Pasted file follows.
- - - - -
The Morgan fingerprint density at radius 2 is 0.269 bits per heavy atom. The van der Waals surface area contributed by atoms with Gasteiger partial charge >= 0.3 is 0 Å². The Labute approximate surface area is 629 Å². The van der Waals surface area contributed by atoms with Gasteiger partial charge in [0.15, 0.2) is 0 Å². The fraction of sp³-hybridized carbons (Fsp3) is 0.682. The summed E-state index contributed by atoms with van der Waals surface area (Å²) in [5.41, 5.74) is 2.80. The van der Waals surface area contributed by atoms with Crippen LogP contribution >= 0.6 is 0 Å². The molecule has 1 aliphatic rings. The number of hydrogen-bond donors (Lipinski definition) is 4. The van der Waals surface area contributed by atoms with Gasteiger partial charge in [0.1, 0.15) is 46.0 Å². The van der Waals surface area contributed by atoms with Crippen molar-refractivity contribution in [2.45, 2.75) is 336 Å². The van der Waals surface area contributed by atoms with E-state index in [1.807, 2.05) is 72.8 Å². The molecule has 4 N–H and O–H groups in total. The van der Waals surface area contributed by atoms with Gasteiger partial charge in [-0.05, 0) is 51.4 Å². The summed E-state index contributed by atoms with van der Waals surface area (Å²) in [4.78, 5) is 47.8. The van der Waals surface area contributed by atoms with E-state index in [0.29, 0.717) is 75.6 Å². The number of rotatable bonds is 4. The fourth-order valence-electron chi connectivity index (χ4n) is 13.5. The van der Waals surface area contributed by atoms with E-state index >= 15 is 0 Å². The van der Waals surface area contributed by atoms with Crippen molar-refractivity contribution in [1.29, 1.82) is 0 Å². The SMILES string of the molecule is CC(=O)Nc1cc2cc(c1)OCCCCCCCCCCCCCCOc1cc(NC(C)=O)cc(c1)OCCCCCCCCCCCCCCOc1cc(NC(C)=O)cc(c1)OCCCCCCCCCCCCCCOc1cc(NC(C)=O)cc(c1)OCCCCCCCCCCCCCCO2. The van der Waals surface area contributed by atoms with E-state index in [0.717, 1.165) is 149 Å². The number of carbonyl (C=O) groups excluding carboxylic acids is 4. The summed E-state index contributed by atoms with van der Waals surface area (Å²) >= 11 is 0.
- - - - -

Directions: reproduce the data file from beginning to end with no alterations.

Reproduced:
The Morgan fingerprint density at radius 2 is 0.269 bits per heavy atom. The van der Waals surface area contributed by atoms with Gasteiger partial charge >= 0.3 is 0 Å². The Labute approximate surface area is 629 Å². The van der Waals surface area contributed by atoms with Gasteiger partial charge in [0.15, 0.2) is 0 Å². The fraction of sp³-hybridized carbons (Fsp3) is 0.682. The summed E-state index contributed by atoms with van der Waals surface area (Å²) in [5.41, 5.74) is 2.80. The van der Waals surface area contributed by atoms with Crippen LogP contribution >= 0.6 is 0 Å². The molecule has 1 aliphatic rings. The number of hydrogen-bond donors (Lipinski definition) is 4. The van der Waals surface area contributed by atoms with Gasteiger partial charge in [0.1, 0.15) is 46.0 Å². The van der Waals surface area contributed by atoms with Crippen molar-refractivity contribution in [2.45, 2.75) is 336 Å². The van der Waals surface area contributed by atoms with E-state index in [1.807, 2.05) is 72.8 Å². The molecule has 4 N–H and O–H groups in total. The van der Waals surface area contributed by atoms with Gasteiger partial charge in [-0.05, 0) is 51.4 Å². The summed E-state index contributed by atoms with van der Waals surface area (Å²) in [4.78, 5) is 47.8. The van der Waals surface area contributed by atoms with E-state index in [0.29, 0.717) is 75.6 Å². The number of rotatable bonds is 4. The fourth-order valence-electron chi connectivity index (χ4n) is 13.5. The van der Waals surface area contributed by atoms with E-state index >= 15 is 0 Å². The van der Waals surface area contributed by atoms with Crippen molar-refractivity contribution in [1.29, 1.82) is 0 Å². The SMILES string of the molecule is CC(=O)Nc1cc2cc(c1)OCCCCCCCCCCCCCCOc1cc(NC(C)=O)cc(c1)OCCCCCCCCCCCCCCOc1cc(NC(C)=O)cc(c1)OCCCCCCCCCCCCCCOc1cc(NC(C)=O)cc(c1)OCCCCCCCCCCCCCCO2. The van der Waals surface area contributed by atoms with E-state index in [0.717, 1.165) is 149 Å². The number of carbonyl (C=O) groups excluding carboxylic acids is 4. The summed E-state index contributed by atoms with van der Waals surface area (Å²) >= 11 is 0.